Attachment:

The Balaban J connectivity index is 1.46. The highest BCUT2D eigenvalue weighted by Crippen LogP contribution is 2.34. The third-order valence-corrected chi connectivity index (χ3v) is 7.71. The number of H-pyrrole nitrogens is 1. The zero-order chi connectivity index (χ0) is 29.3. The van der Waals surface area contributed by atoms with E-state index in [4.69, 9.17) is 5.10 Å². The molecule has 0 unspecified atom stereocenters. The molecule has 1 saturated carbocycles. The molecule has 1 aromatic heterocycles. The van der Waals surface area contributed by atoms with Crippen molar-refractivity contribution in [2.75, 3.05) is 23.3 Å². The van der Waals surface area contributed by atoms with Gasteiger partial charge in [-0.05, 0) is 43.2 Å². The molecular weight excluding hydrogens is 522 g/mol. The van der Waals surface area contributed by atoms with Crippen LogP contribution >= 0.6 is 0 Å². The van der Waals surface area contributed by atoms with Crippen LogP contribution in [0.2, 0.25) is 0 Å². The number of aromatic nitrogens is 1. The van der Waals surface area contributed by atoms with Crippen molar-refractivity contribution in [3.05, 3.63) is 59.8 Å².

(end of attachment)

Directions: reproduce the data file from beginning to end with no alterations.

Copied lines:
The Balaban J connectivity index is 1.46. The highest BCUT2D eigenvalue weighted by Crippen LogP contribution is 2.34. The third-order valence-corrected chi connectivity index (χ3v) is 7.71. The number of H-pyrrole nitrogens is 1. The zero-order chi connectivity index (χ0) is 29.3. The van der Waals surface area contributed by atoms with E-state index in [4.69, 9.17) is 5.10 Å². The molecule has 0 unspecified atom stereocenters. The molecule has 1 saturated carbocycles. The molecule has 1 aromatic heterocycles. The van der Waals surface area contributed by atoms with Crippen molar-refractivity contribution in [2.75, 3.05) is 23.3 Å². The van der Waals surface area contributed by atoms with Gasteiger partial charge in [-0.05, 0) is 43.2 Å². The molecular weight excluding hydrogens is 522 g/mol. The van der Waals surface area contributed by atoms with Crippen LogP contribution >= 0.6 is 0 Å². The van der Waals surface area contributed by atoms with Crippen LogP contribution in [0.2, 0.25) is 0 Å². The number of aromatic nitrogens is 1. The van der Waals surface area contributed by atoms with Crippen molar-refractivity contribution in [3.05, 3.63) is 59.8 Å².